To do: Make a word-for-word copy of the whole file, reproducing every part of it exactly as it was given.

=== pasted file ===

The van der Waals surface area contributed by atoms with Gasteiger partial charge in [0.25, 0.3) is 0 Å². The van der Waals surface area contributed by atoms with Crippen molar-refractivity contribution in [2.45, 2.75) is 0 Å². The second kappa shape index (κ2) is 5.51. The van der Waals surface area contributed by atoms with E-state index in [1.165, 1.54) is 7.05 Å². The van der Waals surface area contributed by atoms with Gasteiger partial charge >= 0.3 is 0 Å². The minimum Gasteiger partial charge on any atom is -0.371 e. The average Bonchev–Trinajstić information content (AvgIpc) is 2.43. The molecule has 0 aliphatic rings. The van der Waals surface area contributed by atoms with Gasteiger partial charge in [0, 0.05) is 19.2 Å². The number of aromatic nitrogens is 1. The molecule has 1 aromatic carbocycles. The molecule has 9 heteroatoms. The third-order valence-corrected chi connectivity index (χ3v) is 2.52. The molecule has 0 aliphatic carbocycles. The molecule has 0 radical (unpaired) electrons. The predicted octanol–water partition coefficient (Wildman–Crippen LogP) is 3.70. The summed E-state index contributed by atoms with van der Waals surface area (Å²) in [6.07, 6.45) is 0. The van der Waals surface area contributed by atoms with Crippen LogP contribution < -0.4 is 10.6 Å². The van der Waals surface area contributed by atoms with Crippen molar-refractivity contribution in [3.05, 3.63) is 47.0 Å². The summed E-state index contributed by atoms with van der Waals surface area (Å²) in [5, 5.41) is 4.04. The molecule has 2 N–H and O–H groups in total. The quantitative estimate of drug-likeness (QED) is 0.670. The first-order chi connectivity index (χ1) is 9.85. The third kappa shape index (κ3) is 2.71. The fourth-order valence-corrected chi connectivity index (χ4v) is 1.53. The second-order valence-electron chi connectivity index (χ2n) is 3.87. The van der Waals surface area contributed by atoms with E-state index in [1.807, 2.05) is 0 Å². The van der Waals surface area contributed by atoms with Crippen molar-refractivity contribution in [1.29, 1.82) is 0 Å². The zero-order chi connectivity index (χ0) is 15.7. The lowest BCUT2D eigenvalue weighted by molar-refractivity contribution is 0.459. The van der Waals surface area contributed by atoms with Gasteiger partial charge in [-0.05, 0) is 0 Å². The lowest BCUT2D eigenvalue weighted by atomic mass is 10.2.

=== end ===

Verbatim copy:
The van der Waals surface area contributed by atoms with Gasteiger partial charge in [0.25, 0.3) is 0 Å². The van der Waals surface area contributed by atoms with Crippen molar-refractivity contribution in [2.45, 2.75) is 0 Å². The second kappa shape index (κ2) is 5.51. The van der Waals surface area contributed by atoms with E-state index in [1.165, 1.54) is 7.05 Å². The van der Waals surface area contributed by atoms with Gasteiger partial charge >= 0.3 is 0 Å². The minimum Gasteiger partial charge on any atom is -0.371 e. The average Bonchev–Trinajstić information content (AvgIpc) is 2.43. The molecule has 0 aliphatic rings. The van der Waals surface area contributed by atoms with Gasteiger partial charge in [0, 0.05) is 19.2 Å². The number of aromatic nitrogens is 1. The molecule has 1 aromatic carbocycles. The molecule has 9 heteroatoms. The third-order valence-corrected chi connectivity index (χ3v) is 2.52. The molecule has 0 aliphatic carbocycles. The molecule has 0 radical (unpaired) electrons. The predicted octanol–water partition coefficient (Wildman–Crippen LogP) is 3.70. The summed E-state index contributed by atoms with van der Waals surface area (Å²) in [6.07, 6.45) is 0. The van der Waals surface area contributed by atoms with Crippen LogP contribution < -0.4 is 10.6 Å². The van der Waals surface area contributed by atoms with Crippen molar-refractivity contribution in [3.05, 3.63) is 47.0 Å². The summed E-state index contributed by atoms with van der Waals surface area (Å²) in [5, 5.41) is 4.04. The molecule has 2 N–H and O–H groups in total. The quantitative estimate of drug-likeness (QED) is 0.670. The first-order chi connectivity index (χ1) is 9.85. The third kappa shape index (κ3) is 2.71. The fourth-order valence-corrected chi connectivity index (χ4v) is 1.53. The second-order valence-electron chi connectivity index (χ2n) is 3.87. The van der Waals surface area contributed by atoms with E-state index in [1.807, 2.05) is 0 Å². The van der Waals surface area contributed by atoms with Crippen molar-refractivity contribution in [1.29, 1.82) is 0 Å². The zero-order chi connectivity index (χ0) is 15.7. The lowest BCUT2D eigenvalue weighted by molar-refractivity contribution is 0.459. The van der Waals surface area contributed by atoms with Gasteiger partial charge in [-0.05, 0) is 0 Å². The lowest BCUT2D eigenvalue weighted by atomic mass is 10.2.